The ultra nationalist far right party Golden Dawn supporters celebrated on Sunday after exit polls showed them winning between 5 to 7 per cent of the vote, enough for them to gain representation in parliament for the first time in Greek history.
Golden Dawn Leader, Nikolaos Michaloliakos shouted “The Europe of the nations returns, Greece is only the beginning” as he walked towards party headquaters and pledged to deal with illegal immigrants first.
Supporters clapped and chanted party slogan “Greece belongs to Greeks”.
Golden Dawn, an extreme right nationalist party with patriotic symbolism and an anti-immigrant stance, has tapped into nationalist sentiment rising in the country after the strict European Union/IMF-imposed bailout terms helped plunge Greece into economic turmoil.
The party’s gain in popularity is seen as an indication of the extent of public anger, as polls showed it taking an unprecedented 6-8 per cent of the vote.
Under the country’s proportional representation system this would allow an extreme right party to enter parliament for the first time since the fall of a military dictatorship in 1974, with around 20 or so seats out of 300.
“The resistance of Golden Dawn against the bailout dictators will continue. Inside and outside the Greek parliament. We will continue the battle for Greece. Free from the international speculators. For a proud and independent Greece. For Greece without the bailout slavery and the loss of our national sovereignty,” said Michaloliakos at a news conference after the first exit polls were made public.
The party’s ‘political career’ kicked off in 2010 when its leader Michaloliakos was elected to Athens city council, where he made a Hitler style salute that caused a furore.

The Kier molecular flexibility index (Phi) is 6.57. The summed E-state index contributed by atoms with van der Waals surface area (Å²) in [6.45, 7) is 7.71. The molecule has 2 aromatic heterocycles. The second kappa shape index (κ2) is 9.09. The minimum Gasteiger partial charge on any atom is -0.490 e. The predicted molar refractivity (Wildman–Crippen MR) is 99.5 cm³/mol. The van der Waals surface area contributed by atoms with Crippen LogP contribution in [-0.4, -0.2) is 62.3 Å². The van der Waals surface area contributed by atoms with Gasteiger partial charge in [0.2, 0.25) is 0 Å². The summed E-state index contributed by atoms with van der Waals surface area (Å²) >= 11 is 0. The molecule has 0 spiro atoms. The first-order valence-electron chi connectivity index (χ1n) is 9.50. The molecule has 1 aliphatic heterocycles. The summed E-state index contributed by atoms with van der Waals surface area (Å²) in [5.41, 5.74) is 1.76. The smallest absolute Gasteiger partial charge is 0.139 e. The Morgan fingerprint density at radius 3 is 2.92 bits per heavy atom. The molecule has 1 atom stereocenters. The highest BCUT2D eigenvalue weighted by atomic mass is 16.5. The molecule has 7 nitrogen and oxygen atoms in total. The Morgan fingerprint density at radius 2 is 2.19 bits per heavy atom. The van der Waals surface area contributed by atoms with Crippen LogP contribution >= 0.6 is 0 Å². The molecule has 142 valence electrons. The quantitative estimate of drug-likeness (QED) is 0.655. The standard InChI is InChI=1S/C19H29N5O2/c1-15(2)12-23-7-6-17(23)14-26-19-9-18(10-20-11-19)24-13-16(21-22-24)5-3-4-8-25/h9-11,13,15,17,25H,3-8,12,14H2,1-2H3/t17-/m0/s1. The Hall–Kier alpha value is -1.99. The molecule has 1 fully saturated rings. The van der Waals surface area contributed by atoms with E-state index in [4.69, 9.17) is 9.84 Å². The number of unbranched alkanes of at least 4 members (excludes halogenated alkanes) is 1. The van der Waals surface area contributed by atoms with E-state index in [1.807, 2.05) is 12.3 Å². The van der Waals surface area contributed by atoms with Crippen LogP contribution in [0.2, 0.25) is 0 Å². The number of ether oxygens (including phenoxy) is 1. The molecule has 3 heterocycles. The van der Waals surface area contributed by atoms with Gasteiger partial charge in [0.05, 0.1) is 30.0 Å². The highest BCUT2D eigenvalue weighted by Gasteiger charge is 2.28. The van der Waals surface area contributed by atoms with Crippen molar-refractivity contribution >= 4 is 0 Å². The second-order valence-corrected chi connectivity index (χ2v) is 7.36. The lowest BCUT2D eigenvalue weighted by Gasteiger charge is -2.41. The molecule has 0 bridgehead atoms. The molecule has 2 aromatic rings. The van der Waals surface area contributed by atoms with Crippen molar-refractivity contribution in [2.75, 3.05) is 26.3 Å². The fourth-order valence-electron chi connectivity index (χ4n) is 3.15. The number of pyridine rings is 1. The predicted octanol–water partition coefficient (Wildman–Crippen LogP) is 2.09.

The party has claimed that Nazi salutes used by some of its members do not define the group and rejects the Nazi tag, calling itself nationalist, and whose emblem of an ancient Greek decorative border called a meander, which resembles a swastika, symbolizes bravery and endless struggle.
If confirmed, the election results could plunge Greece into new political turmoil, re-igniting a euro zone debt crisis first lit by Athens in 2009 and starting it down a path that could take it out of the euro.
The two pro-bailout parties, the New Democracy party and Socialist rival PASOK, won jointly only 149 out of 300 seats, creating a hung parliament and failing to win a majority that would have allowed them to form a coalition, thus putting at risk the policies that have shielded Athens from bankruptcy and a euro exit.
After exit polls, New Democracy led with around 19 per cent of the vote. PASOK was in third place, trailing the anti-bailout Left Coalition party.
After gaining the largest share of votes, New Democracy leader Antonis Samaras is expected to get the first shot at forming a government. But with PASOK beaten to third place, the two must woo one of the five parties opposed to Greece’s latest bailout package if they are to renew their partnership.